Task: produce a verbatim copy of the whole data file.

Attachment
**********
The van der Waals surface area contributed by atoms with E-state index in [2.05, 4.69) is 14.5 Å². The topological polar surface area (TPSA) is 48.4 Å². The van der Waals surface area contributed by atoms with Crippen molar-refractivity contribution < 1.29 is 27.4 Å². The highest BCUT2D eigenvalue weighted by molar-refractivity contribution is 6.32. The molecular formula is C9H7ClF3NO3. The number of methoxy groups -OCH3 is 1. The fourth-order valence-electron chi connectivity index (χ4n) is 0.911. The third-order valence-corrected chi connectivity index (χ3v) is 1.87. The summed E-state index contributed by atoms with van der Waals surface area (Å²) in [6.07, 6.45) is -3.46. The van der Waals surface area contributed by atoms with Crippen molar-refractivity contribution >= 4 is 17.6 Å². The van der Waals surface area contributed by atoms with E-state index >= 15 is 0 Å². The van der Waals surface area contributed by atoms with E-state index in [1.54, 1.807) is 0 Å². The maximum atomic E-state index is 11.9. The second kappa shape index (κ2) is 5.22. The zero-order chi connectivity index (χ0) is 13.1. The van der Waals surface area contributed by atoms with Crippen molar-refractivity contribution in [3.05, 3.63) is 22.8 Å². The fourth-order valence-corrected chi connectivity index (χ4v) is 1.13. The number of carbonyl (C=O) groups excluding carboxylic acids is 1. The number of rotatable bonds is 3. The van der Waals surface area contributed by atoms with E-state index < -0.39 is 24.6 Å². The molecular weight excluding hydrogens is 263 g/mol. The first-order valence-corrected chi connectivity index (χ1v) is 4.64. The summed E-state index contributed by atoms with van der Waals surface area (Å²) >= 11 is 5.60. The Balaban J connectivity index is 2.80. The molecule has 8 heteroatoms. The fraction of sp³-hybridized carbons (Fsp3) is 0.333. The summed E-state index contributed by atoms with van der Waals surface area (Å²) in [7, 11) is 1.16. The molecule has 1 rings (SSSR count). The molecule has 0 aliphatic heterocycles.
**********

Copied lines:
The van der Waals surface area contributed by atoms with E-state index in [2.05, 4.69) is 14.5 Å². The topological polar surface area (TPSA) is 48.4 Å². The van der Waals surface area contributed by atoms with Crippen molar-refractivity contribution < 1.29 is 27.4 Å². The highest BCUT2D eigenvalue weighted by molar-refractivity contribution is 6.32. The molecular formula is C9H7ClF3NO3. The number of methoxy groups -OCH3 is 1. The fourth-order valence-electron chi connectivity index (χ4n) is 0.911. The third-order valence-corrected chi connectivity index (χ3v) is 1.87. The summed E-state index contributed by atoms with van der Waals surface area (Å²) in [6.07, 6.45) is -3.46. The van der Waals surface area contributed by atoms with Crippen molar-refractivity contribution >= 4 is 17.6 Å². The van der Waals surface area contributed by atoms with E-state index >= 15 is 0 Å². The van der Waals surface area contributed by atoms with E-state index in [1.54, 1.807) is 0 Å². The maximum atomic E-state index is 11.9. The second kappa shape index (κ2) is 5.22. The zero-order chi connectivity index (χ0) is 13.1. The van der Waals surface area contributed by atoms with Crippen molar-refractivity contribution in [3.05, 3.63) is 22.8 Å². The fourth-order valence-corrected chi connectivity index (χ4v) is 1.13. The number of carbonyl (C=O) groups excluding carboxylic acids is 1. The number of rotatable bonds is 3. The van der Waals surface area contributed by atoms with E-state index < -0.39 is 24.6 Å². The molecular weight excluding hydrogens is 263 g/mol. The first-order valence-corrected chi connectivity index (χ1v) is 4.64. The summed E-state index contributed by atoms with van der Waals surface area (Å²) >= 11 is 5.60. The Balaban J connectivity index is 2.80. The molecule has 8 heteroatoms. The fraction of sp³-hybridized carbons (Fsp3) is 0.333. The summed E-state index contributed by atoms with van der Waals surface area (Å²) in [7, 11) is 1.16. The molecule has 1 rings (SSSR count). The molecule has 0 aliphatic heterocycles.